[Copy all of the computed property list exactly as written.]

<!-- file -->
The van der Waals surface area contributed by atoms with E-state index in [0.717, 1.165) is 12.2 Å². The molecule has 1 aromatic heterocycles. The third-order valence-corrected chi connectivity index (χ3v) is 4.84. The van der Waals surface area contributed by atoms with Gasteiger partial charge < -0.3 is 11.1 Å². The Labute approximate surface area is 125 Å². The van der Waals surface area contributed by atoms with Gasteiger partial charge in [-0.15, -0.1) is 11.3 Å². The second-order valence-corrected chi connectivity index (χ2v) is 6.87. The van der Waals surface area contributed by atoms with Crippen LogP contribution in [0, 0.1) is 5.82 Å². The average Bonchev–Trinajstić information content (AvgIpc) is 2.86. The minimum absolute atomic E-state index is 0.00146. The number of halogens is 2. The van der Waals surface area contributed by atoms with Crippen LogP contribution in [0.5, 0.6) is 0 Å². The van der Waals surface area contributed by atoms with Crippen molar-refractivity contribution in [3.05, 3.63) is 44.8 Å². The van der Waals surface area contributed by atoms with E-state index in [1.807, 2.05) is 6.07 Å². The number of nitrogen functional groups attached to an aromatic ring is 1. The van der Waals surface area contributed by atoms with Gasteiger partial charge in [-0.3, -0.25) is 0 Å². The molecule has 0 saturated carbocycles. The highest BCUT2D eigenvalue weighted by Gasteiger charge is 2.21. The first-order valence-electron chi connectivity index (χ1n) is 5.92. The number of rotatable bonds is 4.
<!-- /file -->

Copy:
The van der Waals surface area contributed by atoms with E-state index in [0.717, 1.165) is 12.2 Å². The molecule has 1 aromatic heterocycles. The third-order valence-corrected chi connectivity index (χ3v) is 4.84. The van der Waals surface area contributed by atoms with Gasteiger partial charge < -0.3 is 11.1 Å². The Labute approximate surface area is 125 Å². The van der Waals surface area contributed by atoms with Gasteiger partial charge in [-0.15, -0.1) is 11.3 Å². The second-order valence-corrected chi connectivity index (χ2v) is 6.87. The van der Waals surface area contributed by atoms with Crippen LogP contribution in [0, 0.1) is 5.82 Å². The average Bonchev–Trinajstić information content (AvgIpc) is 2.86. The minimum absolute atomic E-state index is 0.00146. The number of halogens is 2. The van der Waals surface area contributed by atoms with Crippen LogP contribution in [0.5, 0.6) is 0 Å². The van der Waals surface area contributed by atoms with Crippen molar-refractivity contribution in [3.05, 3.63) is 44.8 Å². The van der Waals surface area contributed by atoms with E-state index in [1.807, 2.05) is 6.07 Å². The number of nitrogen functional groups attached to an aromatic ring is 1. The van der Waals surface area contributed by atoms with Gasteiger partial charge in [-0.3, -0.25) is 0 Å². The molecule has 0 saturated carbocycles. The highest BCUT2D eigenvalue weighted by Gasteiger charge is 2.21. The first-order valence-electron chi connectivity index (χ1n) is 5.92. The number of rotatable bonds is 4.